Friday, December 21st
6:00 - 8:00 pm
$30 in advance; $35 if paid day of.
Workshop Refund Policy: Full payment is required to reserve a space in workshops. All workshops are non-refundable. Cancelations made more than 48 hours prior will be issued store credit. No store credit will be given for cancelations made less than 48 hours out.
Water: A Solstice Yin Practice
Join instructor Hilary Richard in an evening yin yoga workshop.
In 5 Element Chinese Medicine, the winter solstice is considered the most "yin" day of the year. The day is the shortest it will be all year, and the night will be the longest. Energy is at its lowest, and the season encourages rest above all else.
This practice will be based off of the element of water, which corresponds with the season of winter and governs the kidneys and bladder. Still, passive poses, are held anywhere from three to seven minutes to promote the physical health of the tissues of the joints and fascia. Stressing these tissues along meridian lines, corresponding with the bladder and kidneys, will encourage a flow of qi (energy, life force, essence) that will promote balance in the season of winter.
Surrender into the stillness of yin during the stillest day of the year. This is a power kind of practice that can show equal effects physically, mentally and energetically.
What is Yin Yoga?
Yin yoga is a simple, yet not easy style of yoga, with postures that are held for longer periods of time: for beginners, it may range from 45 seconds to two minutes; more advanced practitioners may stay in one asana for five minutes or more.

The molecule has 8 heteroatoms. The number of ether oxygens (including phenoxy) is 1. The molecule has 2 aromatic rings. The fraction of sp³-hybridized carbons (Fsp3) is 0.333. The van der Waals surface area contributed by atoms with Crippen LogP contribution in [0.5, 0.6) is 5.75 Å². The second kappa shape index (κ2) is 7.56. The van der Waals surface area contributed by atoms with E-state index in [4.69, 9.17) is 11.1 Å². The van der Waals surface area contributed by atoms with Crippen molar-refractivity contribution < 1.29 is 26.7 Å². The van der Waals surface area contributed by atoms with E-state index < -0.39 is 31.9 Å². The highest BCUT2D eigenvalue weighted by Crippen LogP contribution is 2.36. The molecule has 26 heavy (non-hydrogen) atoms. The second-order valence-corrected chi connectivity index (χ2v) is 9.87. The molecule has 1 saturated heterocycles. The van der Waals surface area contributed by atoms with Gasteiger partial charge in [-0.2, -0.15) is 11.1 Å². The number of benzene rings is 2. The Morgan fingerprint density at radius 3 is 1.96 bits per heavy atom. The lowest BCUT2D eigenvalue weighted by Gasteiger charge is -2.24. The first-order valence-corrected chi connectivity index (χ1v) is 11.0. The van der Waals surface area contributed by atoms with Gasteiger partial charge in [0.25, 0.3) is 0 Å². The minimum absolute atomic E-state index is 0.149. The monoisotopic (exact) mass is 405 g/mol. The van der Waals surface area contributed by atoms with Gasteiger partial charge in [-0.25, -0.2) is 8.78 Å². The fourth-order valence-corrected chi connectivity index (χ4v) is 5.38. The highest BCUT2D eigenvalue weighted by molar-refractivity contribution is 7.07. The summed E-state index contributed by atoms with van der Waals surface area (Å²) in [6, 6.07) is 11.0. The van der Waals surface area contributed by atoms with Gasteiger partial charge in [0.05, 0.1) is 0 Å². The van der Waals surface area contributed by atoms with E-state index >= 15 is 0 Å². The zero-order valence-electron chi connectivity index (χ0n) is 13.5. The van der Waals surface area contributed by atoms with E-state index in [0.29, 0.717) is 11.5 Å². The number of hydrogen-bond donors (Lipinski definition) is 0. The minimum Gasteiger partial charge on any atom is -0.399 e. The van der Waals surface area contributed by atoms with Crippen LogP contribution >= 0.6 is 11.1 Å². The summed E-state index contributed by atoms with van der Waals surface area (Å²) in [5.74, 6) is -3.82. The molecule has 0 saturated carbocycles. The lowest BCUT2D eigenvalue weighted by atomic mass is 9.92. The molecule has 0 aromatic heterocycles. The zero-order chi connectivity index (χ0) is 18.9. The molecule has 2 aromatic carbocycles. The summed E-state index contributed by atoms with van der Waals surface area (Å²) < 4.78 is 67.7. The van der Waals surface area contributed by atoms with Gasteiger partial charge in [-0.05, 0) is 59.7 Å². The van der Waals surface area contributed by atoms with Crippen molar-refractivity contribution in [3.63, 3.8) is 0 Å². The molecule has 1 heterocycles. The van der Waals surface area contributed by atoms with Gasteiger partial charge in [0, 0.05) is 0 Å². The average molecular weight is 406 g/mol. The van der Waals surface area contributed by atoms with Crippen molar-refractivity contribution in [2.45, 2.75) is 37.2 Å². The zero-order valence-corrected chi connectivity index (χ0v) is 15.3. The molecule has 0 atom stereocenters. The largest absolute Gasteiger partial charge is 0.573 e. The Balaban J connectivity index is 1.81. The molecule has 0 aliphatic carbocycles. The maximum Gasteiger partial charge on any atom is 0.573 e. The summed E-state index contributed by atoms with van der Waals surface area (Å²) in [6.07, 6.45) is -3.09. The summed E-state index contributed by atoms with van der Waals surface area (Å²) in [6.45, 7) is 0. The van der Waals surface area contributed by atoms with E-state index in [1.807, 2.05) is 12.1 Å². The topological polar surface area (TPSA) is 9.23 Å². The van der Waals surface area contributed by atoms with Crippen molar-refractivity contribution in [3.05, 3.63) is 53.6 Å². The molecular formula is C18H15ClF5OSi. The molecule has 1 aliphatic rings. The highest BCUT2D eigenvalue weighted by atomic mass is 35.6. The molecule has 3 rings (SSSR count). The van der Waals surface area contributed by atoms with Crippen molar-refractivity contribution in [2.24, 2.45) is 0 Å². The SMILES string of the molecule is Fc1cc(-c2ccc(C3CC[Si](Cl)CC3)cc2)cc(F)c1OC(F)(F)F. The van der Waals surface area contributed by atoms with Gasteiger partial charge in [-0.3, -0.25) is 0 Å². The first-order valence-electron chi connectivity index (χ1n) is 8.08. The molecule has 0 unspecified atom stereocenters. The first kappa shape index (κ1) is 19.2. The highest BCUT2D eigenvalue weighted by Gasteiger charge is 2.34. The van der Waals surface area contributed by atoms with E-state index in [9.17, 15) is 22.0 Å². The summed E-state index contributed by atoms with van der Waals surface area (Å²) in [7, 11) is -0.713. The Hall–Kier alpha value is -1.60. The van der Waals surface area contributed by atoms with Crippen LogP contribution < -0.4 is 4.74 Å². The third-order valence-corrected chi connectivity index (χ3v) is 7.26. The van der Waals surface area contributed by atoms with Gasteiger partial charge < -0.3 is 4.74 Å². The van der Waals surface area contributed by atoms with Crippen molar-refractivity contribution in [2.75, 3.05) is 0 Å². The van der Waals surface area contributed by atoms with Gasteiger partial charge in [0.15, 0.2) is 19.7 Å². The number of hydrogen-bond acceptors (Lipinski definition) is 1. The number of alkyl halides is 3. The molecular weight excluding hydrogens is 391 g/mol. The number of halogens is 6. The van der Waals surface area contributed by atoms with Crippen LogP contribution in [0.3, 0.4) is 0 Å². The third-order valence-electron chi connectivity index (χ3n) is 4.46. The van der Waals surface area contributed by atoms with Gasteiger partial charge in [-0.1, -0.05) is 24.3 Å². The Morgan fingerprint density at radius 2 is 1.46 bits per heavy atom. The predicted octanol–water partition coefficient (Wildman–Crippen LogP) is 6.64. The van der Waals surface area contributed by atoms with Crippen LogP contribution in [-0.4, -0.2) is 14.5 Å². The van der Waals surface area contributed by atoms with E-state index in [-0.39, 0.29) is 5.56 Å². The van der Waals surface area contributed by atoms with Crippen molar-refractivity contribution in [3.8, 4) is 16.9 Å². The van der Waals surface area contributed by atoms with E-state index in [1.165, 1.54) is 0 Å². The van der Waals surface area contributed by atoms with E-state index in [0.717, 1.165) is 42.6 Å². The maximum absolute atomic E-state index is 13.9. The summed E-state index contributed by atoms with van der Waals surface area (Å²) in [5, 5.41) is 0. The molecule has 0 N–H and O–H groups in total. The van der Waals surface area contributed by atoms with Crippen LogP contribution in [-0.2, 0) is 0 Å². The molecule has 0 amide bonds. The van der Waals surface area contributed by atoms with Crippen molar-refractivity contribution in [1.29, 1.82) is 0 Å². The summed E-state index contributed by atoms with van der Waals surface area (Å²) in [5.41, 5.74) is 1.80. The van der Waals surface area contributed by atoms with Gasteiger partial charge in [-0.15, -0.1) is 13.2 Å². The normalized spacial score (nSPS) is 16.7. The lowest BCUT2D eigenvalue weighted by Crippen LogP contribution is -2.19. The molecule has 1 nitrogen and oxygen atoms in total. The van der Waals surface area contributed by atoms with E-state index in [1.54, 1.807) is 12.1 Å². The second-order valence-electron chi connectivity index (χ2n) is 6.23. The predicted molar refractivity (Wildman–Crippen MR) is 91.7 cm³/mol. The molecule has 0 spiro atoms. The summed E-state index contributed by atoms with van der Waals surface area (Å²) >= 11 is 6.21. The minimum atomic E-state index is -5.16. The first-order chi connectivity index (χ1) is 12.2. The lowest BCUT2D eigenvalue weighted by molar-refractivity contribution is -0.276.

Yin yoga poses apply moderate stress to the connective tissues of the body—the tendons, fascia, and ligaments—with the aim of increasing circulation in the joints and improving flexibility. A more meditative approach to yoga, yin aims at cultivating awareness of inner silence, and bringing to light a universal, interconnecting quality.
Yin Yoga is based on the Taoist concept of yin and yang, opposite and complementary principles in nature. Yin is the stable, unmoving, hidden aspect of things; yang is the changing, moving, revealing aspect. Other yin-yang polarities include cold-hot, down-up, calm-excited.
In the body, the relatively stiff connective tissues (tendons, ligaments, fascia) are yin, while the more mobile and pliable muscles and blood are yang.
Benefits of a regular Yin Yoga practice
Calms and balances the mind and body
Reduces stress and anxiety
Improves joint mobility
Balances the internal organs and improves the flow of chi or prana through meridian stimulation
Yin Yoga is suitable for just about all levels of students -- extreme athletes to dog walkers, computer geeks to baristas, teens to grandpas, type A-Z's. It's a fantastic compliment to everything else you do in your life. It helps undo all that you and your life do TO your body, bringing new found mental peace and physical ease going forward.
About Your Instructor - Hilary Richard
Hilary Richard E-RYT 200 is a north shore native who considers herself very lucky to live in an area with such a thriving yoga community.
Hilary first came into yoga as a teenager and completed her 200 hour training in 2012 with Claire Este-MacDonald and Gregor Singleton at Empower Yoga.
Through exploration of different teachers, she fell in love with the creativity, diversity, attention to seasonal changes, human emotion, rawness and humor that some of her favorite teachers brought to their classes. It was a refreshment like no other, and drawing inspiration from this, she seeks to bring students into a rawer connection with themselves.
Through building deeper emotional connections through physical practice, Hilary discovered the magical and healing powers of "softening". Making space. Letting go.
Hilary completed Restorative 1 & 2 training in restorative yoga through Jillian Pransky at yogaworks NYC, in addition to continuing education workshops. Most recently, Hilary completed a training in yin yoga through Josh Summers at North End Yoga.